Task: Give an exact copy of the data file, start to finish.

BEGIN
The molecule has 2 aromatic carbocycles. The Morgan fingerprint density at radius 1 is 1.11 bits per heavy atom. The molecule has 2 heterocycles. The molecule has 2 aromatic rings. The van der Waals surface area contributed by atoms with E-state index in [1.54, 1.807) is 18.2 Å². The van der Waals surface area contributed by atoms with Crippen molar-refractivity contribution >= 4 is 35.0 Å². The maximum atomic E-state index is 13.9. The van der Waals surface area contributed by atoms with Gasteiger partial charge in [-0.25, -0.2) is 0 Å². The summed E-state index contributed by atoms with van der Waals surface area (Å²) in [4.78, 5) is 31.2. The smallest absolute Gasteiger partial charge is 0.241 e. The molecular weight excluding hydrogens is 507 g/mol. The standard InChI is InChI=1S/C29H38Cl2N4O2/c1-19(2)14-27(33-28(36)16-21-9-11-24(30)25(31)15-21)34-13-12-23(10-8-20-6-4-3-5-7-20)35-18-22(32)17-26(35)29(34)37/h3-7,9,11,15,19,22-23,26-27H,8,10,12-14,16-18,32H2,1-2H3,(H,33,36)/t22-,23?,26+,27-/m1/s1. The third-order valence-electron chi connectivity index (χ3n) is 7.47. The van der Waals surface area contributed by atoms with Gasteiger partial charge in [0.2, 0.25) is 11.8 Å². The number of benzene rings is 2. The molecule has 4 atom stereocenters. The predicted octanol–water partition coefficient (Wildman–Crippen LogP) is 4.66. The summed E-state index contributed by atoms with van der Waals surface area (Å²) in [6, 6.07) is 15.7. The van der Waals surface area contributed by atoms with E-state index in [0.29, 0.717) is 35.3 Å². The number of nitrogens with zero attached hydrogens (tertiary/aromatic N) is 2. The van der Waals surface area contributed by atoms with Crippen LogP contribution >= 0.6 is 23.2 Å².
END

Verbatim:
The molecule has 2 aromatic carbocycles. The Morgan fingerprint density at radius 1 is 1.11 bits per heavy atom. The molecule has 2 heterocycles. The molecule has 2 aromatic rings. The van der Waals surface area contributed by atoms with E-state index in [1.54, 1.807) is 18.2 Å². The van der Waals surface area contributed by atoms with Crippen molar-refractivity contribution >= 4 is 35.0 Å². The maximum atomic E-state index is 13.9. The van der Waals surface area contributed by atoms with Gasteiger partial charge in [-0.25, -0.2) is 0 Å². The summed E-state index contributed by atoms with van der Waals surface area (Å²) in [4.78, 5) is 31.2. The smallest absolute Gasteiger partial charge is 0.241 e. The molecular weight excluding hydrogens is 507 g/mol. The standard InChI is InChI=1S/C29H38Cl2N4O2/c1-19(2)14-27(33-28(36)16-21-9-11-24(30)25(31)15-21)34-13-12-23(10-8-20-6-4-3-5-7-20)35-18-22(32)17-26(35)29(34)37/h3-7,9,11,15,19,22-23,26-27H,8,10,12-14,16-18,32H2,1-2H3,(H,33,36)/t22-,23?,26+,27-/m1/s1. The third-order valence-electron chi connectivity index (χ3n) is 7.47. The van der Waals surface area contributed by atoms with Gasteiger partial charge in [0.2, 0.25) is 11.8 Å². The number of benzene rings is 2. The molecule has 4 atom stereocenters. The predicted octanol–water partition coefficient (Wildman–Crippen LogP) is 4.66. The summed E-state index contributed by atoms with van der Waals surface area (Å²) in [6, 6.07) is 15.7. The van der Waals surface area contributed by atoms with E-state index in [0.29, 0.717) is 35.3 Å². The number of nitrogens with zero attached hydrogens (tertiary/aromatic N) is 2. The van der Waals surface area contributed by atoms with Crippen LogP contribution >= 0.6 is 23.2 Å².